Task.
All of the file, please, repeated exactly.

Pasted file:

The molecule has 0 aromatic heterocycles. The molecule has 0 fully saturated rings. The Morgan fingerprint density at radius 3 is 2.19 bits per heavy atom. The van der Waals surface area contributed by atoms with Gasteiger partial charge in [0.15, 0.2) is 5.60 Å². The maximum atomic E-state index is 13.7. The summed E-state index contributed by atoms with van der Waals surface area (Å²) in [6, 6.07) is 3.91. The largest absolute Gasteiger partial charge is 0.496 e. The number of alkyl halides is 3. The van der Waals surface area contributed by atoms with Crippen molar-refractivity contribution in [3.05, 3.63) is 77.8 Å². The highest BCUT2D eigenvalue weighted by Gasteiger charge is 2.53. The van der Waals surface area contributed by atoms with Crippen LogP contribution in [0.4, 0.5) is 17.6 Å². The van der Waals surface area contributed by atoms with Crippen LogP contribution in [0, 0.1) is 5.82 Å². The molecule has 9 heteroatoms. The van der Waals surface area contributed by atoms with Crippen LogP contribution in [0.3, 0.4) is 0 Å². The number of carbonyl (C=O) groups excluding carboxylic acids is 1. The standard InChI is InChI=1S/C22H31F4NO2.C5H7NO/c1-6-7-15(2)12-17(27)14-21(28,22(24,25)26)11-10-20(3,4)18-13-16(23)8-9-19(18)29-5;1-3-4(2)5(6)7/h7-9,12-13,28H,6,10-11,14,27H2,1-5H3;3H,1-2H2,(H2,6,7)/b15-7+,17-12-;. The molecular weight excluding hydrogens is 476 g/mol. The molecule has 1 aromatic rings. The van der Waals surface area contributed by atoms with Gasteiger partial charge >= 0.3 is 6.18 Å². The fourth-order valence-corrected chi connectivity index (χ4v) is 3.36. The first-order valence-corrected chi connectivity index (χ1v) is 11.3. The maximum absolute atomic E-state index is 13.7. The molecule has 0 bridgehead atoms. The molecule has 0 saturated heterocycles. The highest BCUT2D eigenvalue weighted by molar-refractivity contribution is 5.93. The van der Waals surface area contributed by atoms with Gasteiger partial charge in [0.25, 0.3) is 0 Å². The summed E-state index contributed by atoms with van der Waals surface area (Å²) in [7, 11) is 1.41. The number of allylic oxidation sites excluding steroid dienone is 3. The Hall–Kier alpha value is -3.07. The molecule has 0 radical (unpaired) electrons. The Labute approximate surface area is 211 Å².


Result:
The molecule has 0 aromatic heterocycles. The molecule has 0 fully saturated rings. The Morgan fingerprint density at radius 3 is 2.19 bits per heavy atom. The van der Waals surface area contributed by atoms with Gasteiger partial charge in [0.15, 0.2) is 5.60 Å². The maximum atomic E-state index is 13.7. The summed E-state index contributed by atoms with van der Waals surface area (Å²) in [6, 6.07) is 3.91. The largest absolute Gasteiger partial charge is 0.496 e. The number of alkyl halides is 3. The van der Waals surface area contributed by atoms with Crippen molar-refractivity contribution in [3.05, 3.63) is 77.8 Å². The highest BCUT2D eigenvalue weighted by Gasteiger charge is 2.53. The van der Waals surface area contributed by atoms with Crippen LogP contribution in [0.4, 0.5) is 17.6 Å². The van der Waals surface area contributed by atoms with Crippen LogP contribution in [0, 0.1) is 5.82 Å². The molecule has 9 heteroatoms. The van der Waals surface area contributed by atoms with Crippen LogP contribution in [0.3, 0.4) is 0 Å². The number of carbonyl (C=O) groups excluding carboxylic acids is 1. The standard InChI is InChI=1S/C22H31F4NO2.C5H7NO/c1-6-7-15(2)12-17(27)14-21(28,22(24,25)26)11-10-20(3,4)18-13-16(23)8-9-19(18)29-5;1-3-4(2)5(6)7/h7-9,12-13,28H,6,10-11,14,27H2,1-5H3;3H,1-2H2,(H2,6,7)/b15-7+,17-12-;. The molecular weight excluding hydrogens is 476 g/mol. The molecule has 1 aromatic rings. The van der Waals surface area contributed by atoms with Gasteiger partial charge >= 0.3 is 6.18 Å². The fourth-order valence-corrected chi connectivity index (χ4v) is 3.36. The first-order valence-corrected chi connectivity index (χ1v) is 11.3. The maximum absolute atomic E-state index is 13.7. The molecule has 0 bridgehead atoms. The molecule has 0 saturated heterocycles. The highest BCUT2D eigenvalue weighted by molar-refractivity contribution is 5.93. The van der Waals surface area contributed by atoms with Gasteiger partial charge in [0.25, 0.3) is 0 Å². The summed E-state index contributed by atoms with van der Waals surface area (Å²) in [7, 11) is 1.41. The number of allylic oxidation sites excluding steroid dienone is 3. The Hall–Kier alpha value is -3.07. The molecule has 0 radical (unpaired) electrons. The Labute approximate surface area is 211 Å².